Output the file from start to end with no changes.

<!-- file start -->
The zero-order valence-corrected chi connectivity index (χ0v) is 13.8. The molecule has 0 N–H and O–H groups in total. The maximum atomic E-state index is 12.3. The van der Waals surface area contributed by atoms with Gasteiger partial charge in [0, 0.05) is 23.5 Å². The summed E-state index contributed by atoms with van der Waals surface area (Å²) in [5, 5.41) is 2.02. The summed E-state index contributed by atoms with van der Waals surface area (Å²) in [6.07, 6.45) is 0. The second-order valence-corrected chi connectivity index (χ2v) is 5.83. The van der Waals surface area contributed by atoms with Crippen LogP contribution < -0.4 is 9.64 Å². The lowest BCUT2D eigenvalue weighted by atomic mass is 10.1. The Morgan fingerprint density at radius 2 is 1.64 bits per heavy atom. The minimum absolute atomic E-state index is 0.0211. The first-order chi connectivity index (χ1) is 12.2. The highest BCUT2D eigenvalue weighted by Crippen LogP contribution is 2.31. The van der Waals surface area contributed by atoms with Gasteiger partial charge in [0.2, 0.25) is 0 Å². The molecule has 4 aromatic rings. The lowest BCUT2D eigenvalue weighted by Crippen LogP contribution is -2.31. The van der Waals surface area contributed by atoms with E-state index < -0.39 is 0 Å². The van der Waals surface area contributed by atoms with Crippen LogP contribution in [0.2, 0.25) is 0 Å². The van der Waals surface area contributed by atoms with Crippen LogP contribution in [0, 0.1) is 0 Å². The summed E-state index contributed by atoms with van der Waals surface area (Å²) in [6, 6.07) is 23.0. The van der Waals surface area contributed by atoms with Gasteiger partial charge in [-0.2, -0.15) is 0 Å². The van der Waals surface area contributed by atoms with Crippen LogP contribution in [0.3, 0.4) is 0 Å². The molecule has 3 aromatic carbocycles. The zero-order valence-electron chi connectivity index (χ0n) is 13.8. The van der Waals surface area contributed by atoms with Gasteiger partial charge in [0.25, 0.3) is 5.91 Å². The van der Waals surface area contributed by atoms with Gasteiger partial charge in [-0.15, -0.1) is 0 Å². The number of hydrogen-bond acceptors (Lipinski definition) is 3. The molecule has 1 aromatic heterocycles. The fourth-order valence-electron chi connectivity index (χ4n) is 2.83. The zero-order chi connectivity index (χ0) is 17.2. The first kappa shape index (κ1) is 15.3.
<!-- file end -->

The zero-order valence-corrected chi connectivity index (χ0v) is 13.8. The molecule has 0 N–H and O–H groups in total. The maximum atomic E-state index is 12.3. The van der Waals surface area contributed by atoms with Gasteiger partial charge in [0, 0.05) is 23.5 Å². The summed E-state index contributed by atoms with van der Waals surface area (Å²) in [5, 5.41) is 2.02. The summed E-state index contributed by atoms with van der Waals surface area (Å²) in [6.07, 6.45) is 0. The second-order valence-corrected chi connectivity index (χ2v) is 5.83. The van der Waals surface area contributed by atoms with Crippen LogP contribution < -0.4 is 9.64 Å². The lowest BCUT2D eigenvalue weighted by atomic mass is 10.1. The Morgan fingerprint density at radius 2 is 1.64 bits per heavy atom. The minimum absolute atomic E-state index is 0.0211. The first-order chi connectivity index (χ1) is 12.2. The highest BCUT2D eigenvalue weighted by Crippen LogP contribution is 2.31. The van der Waals surface area contributed by atoms with Gasteiger partial charge in [0.2, 0.25) is 0 Å². The molecule has 4 aromatic rings. The lowest BCUT2D eigenvalue weighted by Crippen LogP contribution is -2.31. The van der Waals surface area contributed by atoms with E-state index < -0.39 is 0 Å². The van der Waals surface area contributed by atoms with Crippen LogP contribution in [0.2, 0.25) is 0 Å². The van der Waals surface area contributed by atoms with Crippen LogP contribution in [0, 0.1) is 0 Å². The summed E-state index contributed by atoms with van der Waals surface area (Å²) in [6, 6.07) is 23.0. The van der Waals surface area contributed by atoms with Gasteiger partial charge in [-0.2, -0.15) is 0 Å². The van der Waals surface area contributed by atoms with Crippen LogP contribution in [0.3, 0.4) is 0 Å². The molecule has 3 aromatic carbocycles. The zero-order valence-electron chi connectivity index (χ0n) is 13.8. The van der Waals surface area contributed by atoms with Gasteiger partial charge in [0.25, 0.3) is 5.91 Å². The van der Waals surface area contributed by atoms with Gasteiger partial charge in [-0.15, -0.1) is 0 Å². The number of hydrogen-bond acceptors (Lipinski definition) is 3. The molecule has 1 aromatic heterocycles. The fourth-order valence-electron chi connectivity index (χ4n) is 2.83. The zero-order chi connectivity index (χ0) is 17.2. The first kappa shape index (κ1) is 15.3.